Tempe campus

Born to race: ASU alumna on the road to becoming an amateur race car driver

As a young woman, Arizona State University alumna Lisa Clark fondly remembers spending the weekends with her dad riding dirt bikes in the Arizona desert, tinkering in the garage and working on cars.

Over the years her interest in motorsports remained but took a backseat as she became a mother, a successful business owner and a real estate agent. In 2013, when her daughters were grown and moved out, Clark decided it was time to start a new chapter and further explore her passion for motorsports.

NASA's Perseverance sheds more light on Jezero Crater's watery past

A new paper from the science team of NASA’s Perseverance Mars rover details how the hydrological cycle of the now-dry lake at Jezero Crater is more complicated and intriguing than originally thought. The findings are based on detailed imaging the rover provided of some prominent escarpments – long, steep slopes – in the delta that formed from sediment accumulating at the confluence of an ancient river that stretched about 120 miles (200 kilometers), feeding a lake that was 21 miles (35 kilometers) wide.

'Movies on the Field' brings local food trucks, merchants, more to Sun Devil Stadium

For one evening only on Oct. 16, ASU 365 Community Union and Hawker Street Market will join forces to present a unique night market experience alongside a special screening of Oscar-nominated film "Minari" on the field at Sun Devil Stadium. Grab a friend, bring a blanket and come hungry to this one-of-a-kind experience.

Interplanetary Initiative creates space for creative thinking

The air was buzzing with the sound of bright minds brainstorming processes to solve hurdles to space accessibility at the Interplanetary Initiative’s "Big Questions" workshop on Sept. 24.

With its signature event, the Interplanetary Initiative brings people across disciplines together to begin to develop projects for which they can then apply for funding from the initiative.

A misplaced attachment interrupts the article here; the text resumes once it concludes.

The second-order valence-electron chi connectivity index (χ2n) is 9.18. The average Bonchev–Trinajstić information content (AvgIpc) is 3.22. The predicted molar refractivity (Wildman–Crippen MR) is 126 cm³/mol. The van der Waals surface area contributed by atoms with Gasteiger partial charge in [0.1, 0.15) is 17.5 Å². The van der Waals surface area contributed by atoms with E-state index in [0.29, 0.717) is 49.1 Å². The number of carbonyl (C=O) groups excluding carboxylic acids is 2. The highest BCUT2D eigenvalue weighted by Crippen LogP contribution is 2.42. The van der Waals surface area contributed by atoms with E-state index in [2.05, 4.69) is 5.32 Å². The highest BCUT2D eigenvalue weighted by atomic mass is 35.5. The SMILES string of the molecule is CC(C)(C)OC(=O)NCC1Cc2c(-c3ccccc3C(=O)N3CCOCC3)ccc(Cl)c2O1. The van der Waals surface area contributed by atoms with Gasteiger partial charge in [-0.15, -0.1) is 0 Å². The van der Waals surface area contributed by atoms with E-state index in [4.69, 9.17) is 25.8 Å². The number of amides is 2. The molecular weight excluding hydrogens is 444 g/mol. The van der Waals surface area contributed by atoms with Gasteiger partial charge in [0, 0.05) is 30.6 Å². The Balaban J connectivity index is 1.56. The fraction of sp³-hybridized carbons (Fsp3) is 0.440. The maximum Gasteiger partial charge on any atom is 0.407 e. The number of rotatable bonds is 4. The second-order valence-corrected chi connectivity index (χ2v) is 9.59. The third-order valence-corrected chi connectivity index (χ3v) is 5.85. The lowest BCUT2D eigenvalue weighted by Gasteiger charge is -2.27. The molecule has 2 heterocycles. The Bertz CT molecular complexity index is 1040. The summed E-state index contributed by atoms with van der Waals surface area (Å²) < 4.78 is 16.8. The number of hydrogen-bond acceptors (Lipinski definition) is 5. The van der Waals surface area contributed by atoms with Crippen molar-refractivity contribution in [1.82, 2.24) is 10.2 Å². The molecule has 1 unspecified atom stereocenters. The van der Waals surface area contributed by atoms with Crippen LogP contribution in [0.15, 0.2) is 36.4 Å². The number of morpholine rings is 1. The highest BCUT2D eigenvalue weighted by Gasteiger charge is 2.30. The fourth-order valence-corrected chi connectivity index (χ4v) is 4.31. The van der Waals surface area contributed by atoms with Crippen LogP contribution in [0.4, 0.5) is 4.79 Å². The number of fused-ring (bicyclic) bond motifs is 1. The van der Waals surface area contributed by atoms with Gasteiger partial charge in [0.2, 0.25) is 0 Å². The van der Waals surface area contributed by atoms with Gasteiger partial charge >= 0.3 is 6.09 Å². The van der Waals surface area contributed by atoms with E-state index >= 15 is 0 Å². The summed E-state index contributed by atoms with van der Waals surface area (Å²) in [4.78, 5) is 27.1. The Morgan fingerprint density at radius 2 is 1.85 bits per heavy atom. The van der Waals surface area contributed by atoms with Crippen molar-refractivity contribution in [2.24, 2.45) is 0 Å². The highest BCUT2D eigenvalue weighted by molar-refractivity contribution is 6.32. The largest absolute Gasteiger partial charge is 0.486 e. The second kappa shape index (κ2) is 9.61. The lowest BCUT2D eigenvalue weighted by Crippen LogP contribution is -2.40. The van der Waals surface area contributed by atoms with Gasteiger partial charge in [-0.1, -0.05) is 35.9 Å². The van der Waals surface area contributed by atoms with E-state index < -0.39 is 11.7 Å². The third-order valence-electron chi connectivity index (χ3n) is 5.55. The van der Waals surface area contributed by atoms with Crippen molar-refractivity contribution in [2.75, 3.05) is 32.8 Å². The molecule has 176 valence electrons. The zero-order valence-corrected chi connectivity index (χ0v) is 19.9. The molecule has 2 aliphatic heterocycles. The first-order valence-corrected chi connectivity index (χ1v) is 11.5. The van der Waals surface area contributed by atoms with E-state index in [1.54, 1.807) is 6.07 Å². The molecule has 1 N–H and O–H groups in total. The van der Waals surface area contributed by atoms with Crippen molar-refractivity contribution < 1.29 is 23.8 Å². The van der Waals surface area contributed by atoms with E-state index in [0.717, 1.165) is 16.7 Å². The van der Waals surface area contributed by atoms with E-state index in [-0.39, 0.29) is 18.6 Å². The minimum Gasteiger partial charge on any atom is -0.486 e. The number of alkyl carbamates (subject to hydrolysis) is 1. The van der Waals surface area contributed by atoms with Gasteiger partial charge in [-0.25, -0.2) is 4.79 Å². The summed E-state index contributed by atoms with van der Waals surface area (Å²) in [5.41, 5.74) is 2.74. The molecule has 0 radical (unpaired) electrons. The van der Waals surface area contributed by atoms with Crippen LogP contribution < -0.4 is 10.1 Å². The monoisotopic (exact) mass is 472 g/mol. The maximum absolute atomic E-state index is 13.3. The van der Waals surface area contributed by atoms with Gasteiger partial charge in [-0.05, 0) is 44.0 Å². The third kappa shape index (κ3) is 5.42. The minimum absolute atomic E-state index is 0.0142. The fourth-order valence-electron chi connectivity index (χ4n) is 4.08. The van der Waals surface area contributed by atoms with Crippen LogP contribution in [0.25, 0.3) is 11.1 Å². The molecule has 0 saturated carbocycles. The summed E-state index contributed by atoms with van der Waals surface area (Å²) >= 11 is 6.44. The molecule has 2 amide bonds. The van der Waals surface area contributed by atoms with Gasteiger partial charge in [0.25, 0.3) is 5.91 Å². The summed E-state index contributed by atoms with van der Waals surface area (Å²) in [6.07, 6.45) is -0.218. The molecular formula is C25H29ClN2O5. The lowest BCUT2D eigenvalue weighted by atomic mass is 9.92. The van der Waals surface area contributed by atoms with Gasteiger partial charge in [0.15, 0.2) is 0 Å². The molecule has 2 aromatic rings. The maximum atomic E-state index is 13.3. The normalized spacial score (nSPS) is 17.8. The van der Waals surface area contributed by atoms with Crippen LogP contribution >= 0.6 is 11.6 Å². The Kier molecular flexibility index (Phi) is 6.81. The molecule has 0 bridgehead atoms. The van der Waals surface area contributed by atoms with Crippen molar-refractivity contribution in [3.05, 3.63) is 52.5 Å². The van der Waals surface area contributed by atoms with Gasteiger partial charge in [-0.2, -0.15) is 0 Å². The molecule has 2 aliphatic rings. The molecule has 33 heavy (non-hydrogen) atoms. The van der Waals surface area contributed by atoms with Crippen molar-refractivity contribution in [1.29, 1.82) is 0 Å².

How to save more species before they're gone forever

Last week, the U.S. Fish and Wildlife Service announced a delisting of 23 species that are believed to be extinct in the United States, joining about 900 species that have been documented as extinct around the world.

Even though the Fish and Wildlife Service produces this list annually, the numbers are becoming accelerated, according to Leah Gerber, a professor of conservation science in Arizona State University’s School of Life Sciences.

ASU research on protein responsible for detection, regulation of body temp part of collection marking Nobel Prize

The 2021 Nobel Prize in Physiology or Medicine was awarded on Oct. 3 to David Julius and Ardem Patapoutian "for their discoveries of receptors for temperature and touch." To celebrate, the journal Nature Portfolio presented a collection including further exciting research focused on different aspects of TRP and PIEZO channels, proteins that sense these ubiquitous stimuli.

ASU selected to host NASA events for James Webb Space Telescope launch

The James Webb Space Telescope is the largest, most powerful and complex space science telescope ever built. It is targeted to launch into space from Kourou, French Guiana, on Dec. 18. 

Webb will serve as the premier deep space observatory for the next decade, exploring every phase of cosmic history — from within our solar system to the most distant observable galaxies in the early universe, and everything in between.

ASU professor awarded International Clarinet Association's highest honor

Robert Spring, professor in Arizona State University's School of Music, Dance and Theatre, received the International Clarinet Association’s highest honor, the Honorary Membership Award, at the association's 2021 annual conference. The award, a lifetime achievement counterpart, is given to clarinetists worldwide who have made a significant difference in the clarinet world through performance, teaching and service.